We were originally considering spending Christmas in Santos, the closest coastal city to São Paulo. But when we checked the weather report once in Brazil, we realized it would be a big gamble—rain was forecast for São Paulo, and downpours were expected in Santos.
A change of plan is easy when you didn’t really have one in the first place. Rio de Janeiro seemed to be the best option with hotel rooms available and a direct bus from São Paulo, plus we were going to stop there anyway.
We tried to buy our bus tickets online but the transaction was declined. For “security reasons,” our respective credit card companies usually block international transactions, even if we call to give them a travel notice. It’s very annoying—and it kind of defeats the purpose of credit cards—and we gave up on spending half an hour on Skype spelling out our mother maiden’s name and other passwords we can’t remember just to try and try again until it goes through.
Never mind, we’d go to the bus terminal to buy the tickets the next day.
“Think it’s gonna be okay?”
“Yeah, why not?”
“Christmas and all…”
“Oh, I don’t think Brazil experiences a Chinese New Year-style mass exodus around Christmas,” I replied. “Christmas is usually a family affair and it’s a short two-day holiday. Besides, Brazil seems to have a car culture and there are plenty of low-cost airlines as well… people have options, it shouldn’t be like Guangdong train station before the Lunar New Year.”
The next day, we took the subway to the Terminal Rodoviário do Tietê, São Paulo’s bus terminal.
Fuck. It did look like the Guangdong train station before the Chinese New Year.
There were long queues everywhere, it was about 40⁰C inside and the 120,000 square metres of the terminal were packed with people eating, buying tickets, going to their boarding platform or making their way to the exit.
Duh. Painfully obvious moment. The second-largest bus terminal in the world with 65 bus companies, 135 ticket counters, and 304 bus lines, serving 1,010 cities in Brazil, Argentina, Chile, Uruguay and Paraguay and located in the biggest city in Latin America was packed before a major holiday. Shocking, eh?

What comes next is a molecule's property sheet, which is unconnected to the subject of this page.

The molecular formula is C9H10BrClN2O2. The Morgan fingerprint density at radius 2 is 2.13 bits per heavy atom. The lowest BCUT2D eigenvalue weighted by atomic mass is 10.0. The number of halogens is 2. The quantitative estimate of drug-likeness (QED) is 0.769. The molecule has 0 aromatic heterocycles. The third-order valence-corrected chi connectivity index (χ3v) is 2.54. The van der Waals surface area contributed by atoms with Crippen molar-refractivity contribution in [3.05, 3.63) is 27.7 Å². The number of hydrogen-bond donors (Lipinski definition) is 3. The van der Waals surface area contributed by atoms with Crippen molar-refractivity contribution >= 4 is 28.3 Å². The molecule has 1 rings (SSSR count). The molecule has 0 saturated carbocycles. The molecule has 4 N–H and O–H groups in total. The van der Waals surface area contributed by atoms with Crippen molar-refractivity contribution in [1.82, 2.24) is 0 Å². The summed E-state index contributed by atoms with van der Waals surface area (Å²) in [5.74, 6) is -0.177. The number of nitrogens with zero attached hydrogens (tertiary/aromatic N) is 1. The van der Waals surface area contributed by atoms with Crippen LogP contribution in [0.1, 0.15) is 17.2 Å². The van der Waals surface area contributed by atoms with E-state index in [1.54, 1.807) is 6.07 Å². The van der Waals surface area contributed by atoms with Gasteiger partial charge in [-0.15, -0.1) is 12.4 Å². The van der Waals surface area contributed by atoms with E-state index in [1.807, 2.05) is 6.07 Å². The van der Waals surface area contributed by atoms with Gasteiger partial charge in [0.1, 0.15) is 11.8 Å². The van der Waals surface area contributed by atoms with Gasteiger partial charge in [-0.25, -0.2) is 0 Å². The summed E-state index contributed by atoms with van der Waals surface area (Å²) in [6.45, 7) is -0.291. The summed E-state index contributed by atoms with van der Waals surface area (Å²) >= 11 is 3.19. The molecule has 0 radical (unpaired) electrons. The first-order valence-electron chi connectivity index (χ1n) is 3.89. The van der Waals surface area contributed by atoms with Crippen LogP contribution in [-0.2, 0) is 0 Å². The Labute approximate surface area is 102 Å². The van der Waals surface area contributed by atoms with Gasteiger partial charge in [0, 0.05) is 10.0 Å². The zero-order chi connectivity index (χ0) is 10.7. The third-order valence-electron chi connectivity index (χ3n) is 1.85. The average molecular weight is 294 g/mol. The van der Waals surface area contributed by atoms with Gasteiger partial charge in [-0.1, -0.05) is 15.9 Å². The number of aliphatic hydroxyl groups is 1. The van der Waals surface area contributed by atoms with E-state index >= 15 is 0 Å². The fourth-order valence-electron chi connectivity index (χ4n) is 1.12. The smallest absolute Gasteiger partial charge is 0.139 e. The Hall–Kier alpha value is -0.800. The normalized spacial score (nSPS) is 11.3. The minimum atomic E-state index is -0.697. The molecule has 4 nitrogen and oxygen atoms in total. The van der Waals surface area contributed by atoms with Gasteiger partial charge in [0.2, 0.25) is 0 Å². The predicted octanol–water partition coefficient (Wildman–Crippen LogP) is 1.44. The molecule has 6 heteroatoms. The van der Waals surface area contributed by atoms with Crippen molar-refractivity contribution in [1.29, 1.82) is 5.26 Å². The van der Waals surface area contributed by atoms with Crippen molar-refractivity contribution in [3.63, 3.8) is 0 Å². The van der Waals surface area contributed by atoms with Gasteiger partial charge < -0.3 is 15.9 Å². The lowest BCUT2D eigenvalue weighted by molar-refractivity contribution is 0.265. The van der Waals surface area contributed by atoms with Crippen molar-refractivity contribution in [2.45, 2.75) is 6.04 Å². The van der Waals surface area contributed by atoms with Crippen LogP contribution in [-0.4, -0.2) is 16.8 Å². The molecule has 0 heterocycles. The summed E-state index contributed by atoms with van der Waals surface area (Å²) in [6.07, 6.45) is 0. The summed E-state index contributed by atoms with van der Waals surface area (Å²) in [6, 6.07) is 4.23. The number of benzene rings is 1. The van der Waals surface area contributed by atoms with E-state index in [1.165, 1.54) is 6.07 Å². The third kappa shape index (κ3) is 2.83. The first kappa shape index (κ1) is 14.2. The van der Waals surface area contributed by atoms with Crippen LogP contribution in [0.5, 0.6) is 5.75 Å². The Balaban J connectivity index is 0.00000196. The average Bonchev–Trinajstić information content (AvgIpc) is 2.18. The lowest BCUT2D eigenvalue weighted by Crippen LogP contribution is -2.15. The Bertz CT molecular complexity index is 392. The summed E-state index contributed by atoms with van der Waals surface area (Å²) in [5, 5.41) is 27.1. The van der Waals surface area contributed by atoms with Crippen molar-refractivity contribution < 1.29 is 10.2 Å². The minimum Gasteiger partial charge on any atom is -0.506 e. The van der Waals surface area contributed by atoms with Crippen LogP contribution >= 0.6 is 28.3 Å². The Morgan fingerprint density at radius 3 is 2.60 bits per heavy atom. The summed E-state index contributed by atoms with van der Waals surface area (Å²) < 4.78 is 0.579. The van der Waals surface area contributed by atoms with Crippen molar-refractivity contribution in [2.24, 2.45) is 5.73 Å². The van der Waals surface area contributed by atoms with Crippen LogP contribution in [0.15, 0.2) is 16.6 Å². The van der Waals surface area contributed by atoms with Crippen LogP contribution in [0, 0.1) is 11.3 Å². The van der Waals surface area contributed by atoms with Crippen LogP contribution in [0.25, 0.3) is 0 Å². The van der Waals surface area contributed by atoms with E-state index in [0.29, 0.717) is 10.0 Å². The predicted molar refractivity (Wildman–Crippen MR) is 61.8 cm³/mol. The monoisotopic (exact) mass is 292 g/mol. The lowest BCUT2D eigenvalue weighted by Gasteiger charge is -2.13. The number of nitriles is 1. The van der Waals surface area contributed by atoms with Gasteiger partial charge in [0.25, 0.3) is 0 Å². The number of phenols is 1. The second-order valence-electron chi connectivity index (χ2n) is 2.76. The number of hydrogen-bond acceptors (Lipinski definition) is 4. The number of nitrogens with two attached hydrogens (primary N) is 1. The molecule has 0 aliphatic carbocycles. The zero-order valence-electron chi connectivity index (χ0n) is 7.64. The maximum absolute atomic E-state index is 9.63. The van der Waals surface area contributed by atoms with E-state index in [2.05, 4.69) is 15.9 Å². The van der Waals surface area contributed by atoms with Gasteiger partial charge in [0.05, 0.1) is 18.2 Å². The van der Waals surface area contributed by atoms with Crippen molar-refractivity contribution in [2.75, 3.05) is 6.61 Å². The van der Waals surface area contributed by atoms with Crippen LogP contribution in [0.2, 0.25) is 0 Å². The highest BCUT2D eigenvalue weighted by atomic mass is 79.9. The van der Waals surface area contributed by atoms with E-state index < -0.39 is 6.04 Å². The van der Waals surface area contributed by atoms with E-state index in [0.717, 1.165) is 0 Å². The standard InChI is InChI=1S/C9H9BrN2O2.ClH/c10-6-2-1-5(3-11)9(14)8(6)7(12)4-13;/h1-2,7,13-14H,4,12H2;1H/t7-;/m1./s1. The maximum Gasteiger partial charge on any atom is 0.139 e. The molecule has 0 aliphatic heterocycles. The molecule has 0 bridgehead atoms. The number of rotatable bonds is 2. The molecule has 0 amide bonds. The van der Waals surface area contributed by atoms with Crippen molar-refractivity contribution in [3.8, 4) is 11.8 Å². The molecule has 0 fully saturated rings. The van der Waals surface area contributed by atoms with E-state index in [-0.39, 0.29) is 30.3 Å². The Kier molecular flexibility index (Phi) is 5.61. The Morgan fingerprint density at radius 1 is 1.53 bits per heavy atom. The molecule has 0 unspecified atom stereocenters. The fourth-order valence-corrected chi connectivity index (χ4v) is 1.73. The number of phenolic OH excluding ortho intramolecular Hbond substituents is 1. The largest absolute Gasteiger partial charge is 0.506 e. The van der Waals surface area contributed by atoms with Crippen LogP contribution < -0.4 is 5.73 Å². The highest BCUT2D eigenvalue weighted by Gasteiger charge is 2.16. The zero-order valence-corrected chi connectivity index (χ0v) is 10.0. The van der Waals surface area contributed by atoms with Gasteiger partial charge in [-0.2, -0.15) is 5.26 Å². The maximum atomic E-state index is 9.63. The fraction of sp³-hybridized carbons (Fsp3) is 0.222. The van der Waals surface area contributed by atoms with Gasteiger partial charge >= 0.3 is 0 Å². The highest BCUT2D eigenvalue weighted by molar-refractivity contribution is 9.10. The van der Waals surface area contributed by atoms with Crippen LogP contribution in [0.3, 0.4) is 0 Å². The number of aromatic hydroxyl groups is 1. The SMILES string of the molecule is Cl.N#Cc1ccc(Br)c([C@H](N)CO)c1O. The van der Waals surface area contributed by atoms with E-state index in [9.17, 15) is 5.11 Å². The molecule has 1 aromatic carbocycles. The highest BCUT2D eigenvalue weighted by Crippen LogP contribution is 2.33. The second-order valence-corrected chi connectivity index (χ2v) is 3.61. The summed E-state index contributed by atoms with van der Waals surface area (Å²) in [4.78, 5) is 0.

We joined the queue.
“Feng… there’s a bus going to Santiago. Like, seriously? Oh, that company has service to Argentina and this one goes to… you gotta be kidding me, Peru!”
I took a walk around this part of the terminal while Feng was queuing and Mark was annoying. There was a bus service to Santiago—a 52-hour trip! Crazy. I saw a guy buying a ticket to Lima. I don’t even want to know how long he’s going to spend on the bus, Peru isn’t exactly next door. It never ceases to amaze me how far people travel by bus in South America. Can you imagine buying a ticket to San José, Costa Rica, in a New York bus station?
We eventually made it to the counter and bought three tickets for the 9:45 a.m. bus leaving on Sunday to Rio de Janeiro.
The next morning, we boarded the bus half asleep (Mark and I) and excited (Feng, who was looking forward to this “classic” bus trip we did in 2002).
I wish I could give you great parenting tips about keeping your six-year-old entertained during a 6.5-hour bus trip but really, it all comes down to 1) a bit of sleep because said kid stays up past midnight 2) a fully charged tablet and the hope the battery lasts for a while 3) the occasional bribe, like chips on top of the ham-and-cheese sandwiches made by yours truly the night before. As for me, I sleep for three hours (that was my plan, I even brought a throw!) then I sorted out the São Paulo pictures.
The bus stopped at 1 p.m. for a 30-minute lunch break—Brazilians never miss lunch—and we arrived in Rio de Janeiro at exactly 4:15 p.m. as scheduled, which is pretty amazing considering the distance and the many factors that can affect a long trip (traffic, etc.).
The Rodoviária Novo Rio had changed a bit since our last visit in 2009—slightly shinier, but still tiny and very chaotic. I stepped outside for a smoke, while other passengers were stepping out to buy booze from a guy selling shots on the street. The military police and the no-so-safe area added to the atmosphere… yeah, we got the hell out of there.
Whatever, we made it to Rio de Janeiro and it was a good bus trip.